Lifestyle — August 11, 2021 at 1:10 pm

Pieces of a Greater Wholeheartedness


With us living in a world of extremes these days, I believe a timely shift in our collective way of thinking is in order; collective being the operative word.

It’s commonly thought that somehow our individual decisions are our own and that the plights and problems of others are just that. Thinking, “It’s none of our business,” somehow also equates to “It’s not our problem” when something doesn’t seem to directly involve us, but is that really true? From the seemingly inconsequential choices we make in our micro personal and professional lives, to those we make on a political, socio-macro scale, are we going about our daily lives governed mostly by our own interests, or are we giving thought to the collective sum of our choices and actions? It’s time to engage, because in reality, we as a people and as a species on this earth are all much more interconnected than we truly understand.

We must stop wearing exhaustion as a status symbol in our society and stop martyring ourselves to the point where everyone believes their life, work, or time is somehow more important or valuable, than helping anyone else. You hear it in every utterance of “I’m too busy for _____.” It’s behind every closed door, and ounce of work that’s avoided. If energies like this are left unchecked, they can dismantle and be quite destructive. Yes, we all need healthy boundaries, and to recognize when we’re enabling instead of helping, but we also need balance and we’re all ultimately yearning for harmony.

The mathematical Chaos Theory, or more specifically, The Butterfly Effect, suggests one small change in circumstances can affect larger conditions; or that the flap of a butterfly’s wings in Brazil can set off a tornado in Texas. Whether you believe this theory or not, we’ve seen any number of examples of when collective decisions can cause a disruption, be it good or bad, in areas from everything such as environmental issues to societal concerns. We call them trends, and they’re the ebb and flow of life. Eventually these trends compound to the point where they cannot be ignored and almost always, the solution has effects on everyone whether they realize it or not.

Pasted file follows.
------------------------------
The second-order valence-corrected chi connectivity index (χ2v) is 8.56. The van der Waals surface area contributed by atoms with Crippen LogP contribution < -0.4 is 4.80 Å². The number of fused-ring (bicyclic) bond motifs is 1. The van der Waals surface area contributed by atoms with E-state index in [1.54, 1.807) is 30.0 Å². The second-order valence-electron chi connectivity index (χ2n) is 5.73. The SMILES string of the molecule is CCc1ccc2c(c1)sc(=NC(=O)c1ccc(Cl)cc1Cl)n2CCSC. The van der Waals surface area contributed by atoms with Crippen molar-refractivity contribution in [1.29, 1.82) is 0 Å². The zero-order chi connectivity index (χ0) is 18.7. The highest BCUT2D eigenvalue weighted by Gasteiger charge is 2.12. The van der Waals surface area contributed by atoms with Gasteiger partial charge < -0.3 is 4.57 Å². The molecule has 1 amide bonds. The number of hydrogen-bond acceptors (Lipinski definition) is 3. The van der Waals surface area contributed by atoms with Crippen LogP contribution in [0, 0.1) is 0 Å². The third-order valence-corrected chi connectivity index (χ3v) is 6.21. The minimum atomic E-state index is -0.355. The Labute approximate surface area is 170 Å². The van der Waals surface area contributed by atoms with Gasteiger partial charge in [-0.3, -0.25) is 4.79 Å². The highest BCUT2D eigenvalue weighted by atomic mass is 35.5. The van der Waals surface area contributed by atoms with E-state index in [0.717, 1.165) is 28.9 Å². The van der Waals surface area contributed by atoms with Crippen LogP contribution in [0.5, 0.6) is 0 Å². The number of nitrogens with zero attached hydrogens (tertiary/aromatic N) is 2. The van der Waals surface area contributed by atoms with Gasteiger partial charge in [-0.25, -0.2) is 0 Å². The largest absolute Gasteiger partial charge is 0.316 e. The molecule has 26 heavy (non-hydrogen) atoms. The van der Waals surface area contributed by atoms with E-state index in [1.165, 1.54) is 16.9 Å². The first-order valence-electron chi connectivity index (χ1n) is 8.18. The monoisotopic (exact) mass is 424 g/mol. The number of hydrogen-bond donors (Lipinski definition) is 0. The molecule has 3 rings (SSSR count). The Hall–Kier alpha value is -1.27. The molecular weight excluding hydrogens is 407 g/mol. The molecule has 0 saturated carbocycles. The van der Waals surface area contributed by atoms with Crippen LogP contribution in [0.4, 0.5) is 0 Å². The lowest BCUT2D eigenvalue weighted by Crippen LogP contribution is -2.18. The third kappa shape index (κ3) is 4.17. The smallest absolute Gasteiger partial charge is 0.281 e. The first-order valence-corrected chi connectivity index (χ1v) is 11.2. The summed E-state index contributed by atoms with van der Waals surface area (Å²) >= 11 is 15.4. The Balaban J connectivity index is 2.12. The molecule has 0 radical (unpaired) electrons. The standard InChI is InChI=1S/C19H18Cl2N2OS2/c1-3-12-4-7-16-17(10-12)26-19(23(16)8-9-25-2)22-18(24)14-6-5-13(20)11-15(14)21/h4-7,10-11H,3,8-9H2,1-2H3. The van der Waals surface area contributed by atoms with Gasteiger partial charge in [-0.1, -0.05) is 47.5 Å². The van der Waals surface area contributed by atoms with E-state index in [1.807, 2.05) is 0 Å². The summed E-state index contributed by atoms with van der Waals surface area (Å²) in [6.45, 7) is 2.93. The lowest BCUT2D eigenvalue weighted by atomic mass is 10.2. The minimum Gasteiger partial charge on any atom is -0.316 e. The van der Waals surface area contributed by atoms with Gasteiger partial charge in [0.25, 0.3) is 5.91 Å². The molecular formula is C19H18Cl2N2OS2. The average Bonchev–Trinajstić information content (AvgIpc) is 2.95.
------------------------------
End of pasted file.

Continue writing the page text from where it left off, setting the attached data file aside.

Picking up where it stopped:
Take something as nondescript as an office coffee maker. A lack of conscientiousness among staff to make a new pot or keep the appliance clean may lead an employer to remove it altogether. This now forces everyone in the office to change their routine in order to access coffee throughout the day. Maybe a coffee service is hired to avoid these other issues, but with a new expenditure may come higher quotas or a cut in another area to meet the cost.

Everything we do or decide not to do has an effect on the world around us, and the truth is the real power of good culture comes from living courteously, thoughtfully, and in service of others, not just from physically being together in a space. It’s why philosophers like Aristotle were of the mind that “the whole is greater than the sum of its parts,” and why we take strength from mantras like “together we stand; divided we fall.”

We feel stronger when we feel connected, but that sense is in short supply after a distanced year and a half of living and working remotely. To walk this path again, begins with each of us, the individuals who together make each company what it is. We must widen our gaze and pay more attention to wholehearted ways of being whether together or not. We must ask not just what a company can do for us, but what we can do for each other.

By Melanie Robitaille, Sr. Staff Writer and Graphic Designer

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